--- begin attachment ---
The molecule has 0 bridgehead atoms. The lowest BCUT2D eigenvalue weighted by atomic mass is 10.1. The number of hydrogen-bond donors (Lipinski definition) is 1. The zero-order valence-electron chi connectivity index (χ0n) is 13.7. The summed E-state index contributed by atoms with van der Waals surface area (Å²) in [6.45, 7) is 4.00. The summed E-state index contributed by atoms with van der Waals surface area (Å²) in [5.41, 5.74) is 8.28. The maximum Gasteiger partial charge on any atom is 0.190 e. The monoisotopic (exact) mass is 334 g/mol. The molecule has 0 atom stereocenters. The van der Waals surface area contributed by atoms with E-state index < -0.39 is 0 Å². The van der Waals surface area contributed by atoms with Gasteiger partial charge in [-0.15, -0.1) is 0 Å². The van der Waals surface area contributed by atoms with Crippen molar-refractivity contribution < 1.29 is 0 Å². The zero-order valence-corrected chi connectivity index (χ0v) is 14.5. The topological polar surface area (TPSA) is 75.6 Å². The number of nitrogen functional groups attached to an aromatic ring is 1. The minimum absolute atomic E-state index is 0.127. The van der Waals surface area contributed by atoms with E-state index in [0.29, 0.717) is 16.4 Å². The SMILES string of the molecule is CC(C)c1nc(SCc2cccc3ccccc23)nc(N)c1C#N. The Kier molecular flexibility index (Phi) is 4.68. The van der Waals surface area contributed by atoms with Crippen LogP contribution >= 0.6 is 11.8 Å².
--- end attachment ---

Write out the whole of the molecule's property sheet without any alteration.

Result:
The molecule has 0 bridgehead atoms. The lowest BCUT2D eigenvalue weighted by atomic mass is 10.1. The number of hydrogen-bond donors (Lipinski definition) is 1. The zero-order valence-electron chi connectivity index (χ0n) is 13.7. The summed E-state index contributed by atoms with van der Waals surface area (Å²) in [6.45, 7) is 4.00. The summed E-state index contributed by atoms with van der Waals surface area (Å²) in [5.41, 5.74) is 8.28. The maximum Gasteiger partial charge on any atom is 0.190 e. The monoisotopic (exact) mass is 334 g/mol. The molecule has 0 atom stereocenters. The van der Waals surface area contributed by atoms with E-state index < -0.39 is 0 Å². The van der Waals surface area contributed by atoms with Gasteiger partial charge in [-0.15, -0.1) is 0 Å². The van der Waals surface area contributed by atoms with Crippen molar-refractivity contribution < 1.29 is 0 Å². The zero-order valence-corrected chi connectivity index (χ0v) is 14.5. The topological polar surface area (TPSA) is 75.6 Å². The number of nitrogen functional groups attached to an aromatic ring is 1. The minimum absolute atomic E-state index is 0.127. The van der Waals surface area contributed by atoms with E-state index in [0.29, 0.717) is 16.4 Å². The SMILES string of the molecule is CC(C)c1nc(SCc2cccc3ccccc23)nc(N)c1C#N. The Kier molecular flexibility index (Phi) is 4.68. The van der Waals surface area contributed by atoms with Crippen LogP contribution >= 0.6 is 11.8 Å².